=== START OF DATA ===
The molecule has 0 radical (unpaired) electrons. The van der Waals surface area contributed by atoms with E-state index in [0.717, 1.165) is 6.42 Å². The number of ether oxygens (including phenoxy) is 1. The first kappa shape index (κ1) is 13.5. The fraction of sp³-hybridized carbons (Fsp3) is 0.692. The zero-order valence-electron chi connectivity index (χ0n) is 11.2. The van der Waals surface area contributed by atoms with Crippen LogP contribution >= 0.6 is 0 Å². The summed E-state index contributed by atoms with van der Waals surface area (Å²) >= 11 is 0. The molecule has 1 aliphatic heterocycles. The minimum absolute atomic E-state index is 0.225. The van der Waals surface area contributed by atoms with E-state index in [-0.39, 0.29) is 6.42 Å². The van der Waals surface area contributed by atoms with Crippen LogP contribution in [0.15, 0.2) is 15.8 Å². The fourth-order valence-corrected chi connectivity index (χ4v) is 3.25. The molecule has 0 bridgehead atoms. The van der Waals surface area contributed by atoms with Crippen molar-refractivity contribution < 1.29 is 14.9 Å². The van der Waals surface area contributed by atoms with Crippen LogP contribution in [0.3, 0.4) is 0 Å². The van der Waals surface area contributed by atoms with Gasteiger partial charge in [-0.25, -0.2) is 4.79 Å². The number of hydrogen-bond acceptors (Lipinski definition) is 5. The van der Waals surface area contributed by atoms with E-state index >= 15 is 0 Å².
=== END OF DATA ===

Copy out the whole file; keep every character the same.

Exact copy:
The molecule has 0 radical (unpaired) electrons. The van der Waals surface area contributed by atoms with E-state index in [0.717, 1.165) is 6.42 Å². The number of ether oxygens (including phenoxy) is 1. The first kappa shape index (κ1) is 13.5. The fraction of sp³-hybridized carbons (Fsp3) is 0.692. The zero-order valence-electron chi connectivity index (χ0n) is 11.2. The van der Waals surface area contributed by atoms with Crippen LogP contribution >= 0.6 is 0 Å². The summed E-state index contributed by atoms with van der Waals surface area (Å²) >= 11 is 0. The molecule has 1 aliphatic heterocycles. The minimum absolute atomic E-state index is 0.225. The van der Waals surface area contributed by atoms with E-state index in [-0.39, 0.29) is 6.42 Å². The van der Waals surface area contributed by atoms with Crippen LogP contribution in [0.15, 0.2) is 15.8 Å². The fourth-order valence-corrected chi connectivity index (χ4v) is 3.25. The molecule has 0 bridgehead atoms. The van der Waals surface area contributed by atoms with Crippen molar-refractivity contribution < 1.29 is 14.9 Å². The van der Waals surface area contributed by atoms with Crippen LogP contribution in [0.3, 0.4) is 0 Å². The van der Waals surface area contributed by atoms with Gasteiger partial charge in [-0.25, -0.2) is 4.79 Å². The number of hydrogen-bond acceptors (Lipinski definition) is 5. The van der Waals surface area contributed by atoms with E-state index >= 15 is 0 Å².